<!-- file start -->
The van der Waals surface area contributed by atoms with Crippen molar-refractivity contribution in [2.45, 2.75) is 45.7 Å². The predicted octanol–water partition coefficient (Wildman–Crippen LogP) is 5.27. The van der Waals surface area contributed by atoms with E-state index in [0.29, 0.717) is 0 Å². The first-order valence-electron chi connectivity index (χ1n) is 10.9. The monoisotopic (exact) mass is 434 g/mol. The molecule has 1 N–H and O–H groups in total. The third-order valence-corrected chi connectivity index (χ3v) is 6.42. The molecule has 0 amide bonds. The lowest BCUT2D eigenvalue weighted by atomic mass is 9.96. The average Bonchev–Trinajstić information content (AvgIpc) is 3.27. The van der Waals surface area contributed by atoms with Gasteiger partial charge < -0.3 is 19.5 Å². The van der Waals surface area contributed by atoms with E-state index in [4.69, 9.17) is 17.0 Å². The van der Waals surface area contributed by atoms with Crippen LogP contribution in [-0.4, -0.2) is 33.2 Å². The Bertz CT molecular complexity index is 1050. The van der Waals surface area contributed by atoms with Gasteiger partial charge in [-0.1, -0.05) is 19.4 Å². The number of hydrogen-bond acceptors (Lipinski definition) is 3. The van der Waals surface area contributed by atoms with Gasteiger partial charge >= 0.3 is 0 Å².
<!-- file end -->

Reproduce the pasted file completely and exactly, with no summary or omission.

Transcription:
The van der Waals surface area contributed by atoms with Crippen molar-refractivity contribution in [2.45, 2.75) is 45.7 Å². The predicted octanol–water partition coefficient (Wildman–Crippen LogP) is 5.27. The van der Waals surface area contributed by atoms with E-state index in [0.29, 0.717) is 0 Å². The first-order valence-electron chi connectivity index (χ1n) is 10.9. The monoisotopic (exact) mass is 434 g/mol. The molecule has 1 N–H and O–H groups in total. The third-order valence-corrected chi connectivity index (χ3v) is 6.42. The molecule has 0 amide bonds. The lowest BCUT2D eigenvalue weighted by atomic mass is 9.96. The average Bonchev–Trinajstić information content (AvgIpc) is 3.27. The van der Waals surface area contributed by atoms with Gasteiger partial charge < -0.3 is 19.5 Å². The van der Waals surface area contributed by atoms with E-state index in [4.69, 9.17) is 17.0 Å². The van der Waals surface area contributed by atoms with Crippen LogP contribution in [-0.4, -0.2) is 33.2 Å². The Bertz CT molecular complexity index is 1050. The van der Waals surface area contributed by atoms with Gasteiger partial charge in [-0.1, -0.05) is 19.4 Å². The number of hydrogen-bond acceptors (Lipinski definition) is 3. The van der Waals surface area contributed by atoms with Gasteiger partial charge >= 0.3 is 0 Å².